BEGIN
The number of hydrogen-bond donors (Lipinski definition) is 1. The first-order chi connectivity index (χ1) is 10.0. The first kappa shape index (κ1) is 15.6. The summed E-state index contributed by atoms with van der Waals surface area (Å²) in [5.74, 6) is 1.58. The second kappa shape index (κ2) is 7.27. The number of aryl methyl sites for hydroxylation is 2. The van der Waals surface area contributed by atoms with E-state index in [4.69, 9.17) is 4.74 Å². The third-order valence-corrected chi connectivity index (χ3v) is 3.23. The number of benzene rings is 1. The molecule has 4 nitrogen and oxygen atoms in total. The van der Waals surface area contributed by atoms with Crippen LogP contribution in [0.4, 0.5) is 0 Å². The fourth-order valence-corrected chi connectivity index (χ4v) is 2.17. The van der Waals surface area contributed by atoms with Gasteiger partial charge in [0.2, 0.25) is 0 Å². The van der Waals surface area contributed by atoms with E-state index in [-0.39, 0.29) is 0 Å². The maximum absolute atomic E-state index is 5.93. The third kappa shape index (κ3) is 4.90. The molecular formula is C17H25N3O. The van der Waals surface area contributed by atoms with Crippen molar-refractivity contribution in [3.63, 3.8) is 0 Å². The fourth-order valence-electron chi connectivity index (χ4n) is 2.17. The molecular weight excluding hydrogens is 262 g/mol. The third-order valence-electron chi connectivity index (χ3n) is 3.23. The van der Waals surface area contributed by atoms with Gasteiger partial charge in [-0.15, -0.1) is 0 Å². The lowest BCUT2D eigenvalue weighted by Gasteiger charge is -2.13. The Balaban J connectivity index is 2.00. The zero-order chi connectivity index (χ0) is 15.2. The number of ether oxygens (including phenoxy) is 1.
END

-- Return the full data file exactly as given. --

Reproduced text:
The number of hydrogen-bond donors (Lipinski definition) is 1. The first-order chi connectivity index (χ1) is 10.0. The first kappa shape index (κ1) is 15.6. The summed E-state index contributed by atoms with van der Waals surface area (Å²) in [5.74, 6) is 1.58. The second kappa shape index (κ2) is 7.27. The number of aryl methyl sites for hydroxylation is 2. The van der Waals surface area contributed by atoms with E-state index in [4.69, 9.17) is 4.74 Å². The third-order valence-corrected chi connectivity index (χ3v) is 3.23. The number of benzene rings is 1. The molecule has 4 nitrogen and oxygen atoms in total. The van der Waals surface area contributed by atoms with Crippen LogP contribution in [0.4, 0.5) is 0 Å². The fourth-order valence-corrected chi connectivity index (χ4v) is 2.17. The van der Waals surface area contributed by atoms with Gasteiger partial charge in [0.2, 0.25) is 0 Å². The van der Waals surface area contributed by atoms with E-state index in [-0.39, 0.29) is 0 Å². The maximum absolute atomic E-state index is 5.93. The third kappa shape index (κ3) is 4.90. The molecular formula is C17H25N3O. The van der Waals surface area contributed by atoms with Crippen molar-refractivity contribution in [3.63, 3.8) is 0 Å². The fourth-order valence-electron chi connectivity index (χ4n) is 2.17. The molecular weight excluding hydrogens is 262 g/mol. The third-order valence-electron chi connectivity index (χ3n) is 3.23. The van der Waals surface area contributed by atoms with Gasteiger partial charge in [-0.15, -0.1) is 0 Å². The lowest BCUT2D eigenvalue weighted by Gasteiger charge is -2.13. The Balaban J connectivity index is 2.00. The zero-order chi connectivity index (χ0) is 15.2. The number of ether oxygens (including phenoxy) is 1.